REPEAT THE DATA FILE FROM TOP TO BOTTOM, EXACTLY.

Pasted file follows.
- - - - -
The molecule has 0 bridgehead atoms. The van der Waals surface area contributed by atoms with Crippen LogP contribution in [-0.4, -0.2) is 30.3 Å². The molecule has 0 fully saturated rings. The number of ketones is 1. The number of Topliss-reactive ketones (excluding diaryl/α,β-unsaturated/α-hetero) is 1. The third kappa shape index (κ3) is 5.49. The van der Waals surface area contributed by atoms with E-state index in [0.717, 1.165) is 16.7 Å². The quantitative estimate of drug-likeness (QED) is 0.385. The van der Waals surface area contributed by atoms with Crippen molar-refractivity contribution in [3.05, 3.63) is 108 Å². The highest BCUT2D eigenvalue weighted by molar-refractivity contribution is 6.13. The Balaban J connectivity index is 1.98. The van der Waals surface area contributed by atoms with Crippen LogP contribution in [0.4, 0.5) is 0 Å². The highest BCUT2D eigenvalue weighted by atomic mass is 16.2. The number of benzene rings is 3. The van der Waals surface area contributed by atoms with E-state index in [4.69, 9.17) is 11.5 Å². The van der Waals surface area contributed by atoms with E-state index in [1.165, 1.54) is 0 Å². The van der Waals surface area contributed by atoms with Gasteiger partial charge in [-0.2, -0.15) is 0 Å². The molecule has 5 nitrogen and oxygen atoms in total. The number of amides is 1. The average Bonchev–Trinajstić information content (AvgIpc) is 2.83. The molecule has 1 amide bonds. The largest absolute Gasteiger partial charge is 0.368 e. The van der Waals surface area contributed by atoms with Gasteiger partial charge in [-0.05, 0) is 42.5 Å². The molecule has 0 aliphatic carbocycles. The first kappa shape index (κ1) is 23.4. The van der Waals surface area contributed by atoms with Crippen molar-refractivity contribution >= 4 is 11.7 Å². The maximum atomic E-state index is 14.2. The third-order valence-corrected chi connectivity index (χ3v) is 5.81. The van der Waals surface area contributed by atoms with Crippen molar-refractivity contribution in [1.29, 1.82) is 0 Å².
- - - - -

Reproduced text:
The molecule has 0 bridgehead atoms. The van der Waals surface area contributed by atoms with Crippen LogP contribution in [-0.4, -0.2) is 30.3 Å². The molecule has 0 fully saturated rings. The number of ketones is 1. The number of Topliss-reactive ketones (excluding diaryl/α,β-unsaturated/α-hetero) is 1. The third kappa shape index (κ3) is 5.49. The van der Waals surface area contributed by atoms with E-state index in [0.717, 1.165) is 16.7 Å². The quantitative estimate of drug-likeness (QED) is 0.385. The van der Waals surface area contributed by atoms with Crippen molar-refractivity contribution in [3.05, 3.63) is 108 Å². The highest BCUT2D eigenvalue weighted by molar-refractivity contribution is 6.13. The Balaban J connectivity index is 1.98. The van der Waals surface area contributed by atoms with Crippen LogP contribution in [0.4, 0.5) is 0 Å². The highest BCUT2D eigenvalue weighted by atomic mass is 16.2. The number of benzene rings is 3. The van der Waals surface area contributed by atoms with E-state index in [4.69, 9.17) is 11.5 Å². The van der Waals surface area contributed by atoms with E-state index in [1.165, 1.54) is 0 Å². The van der Waals surface area contributed by atoms with Gasteiger partial charge in [-0.2, -0.15) is 0 Å². The molecule has 5 nitrogen and oxygen atoms in total. The number of amides is 1. The average Bonchev–Trinajstić information content (AvgIpc) is 2.83. The molecule has 1 amide bonds. The largest absolute Gasteiger partial charge is 0.368 e. The van der Waals surface area contributed by atoms with Gasteiger partial charge in [-0.05, 0) is 42.5 Å². The molecule has 0 aliphatic carbocycles. The first kappa shape index (κ1) is 23.4. The van der Waals surface area contributed by atoms with Crippen molar-refractivity contribution >= 4 is 11.7 Å². The maximum atomic E-state index is 14.2. The third-order valence-corrected chi connectivity index (χ3v) is 5.81. The van der Waals surface area contributed by atoms with Crippen molar-refractivity contribution in [1.29, 1.82) is 0 Å².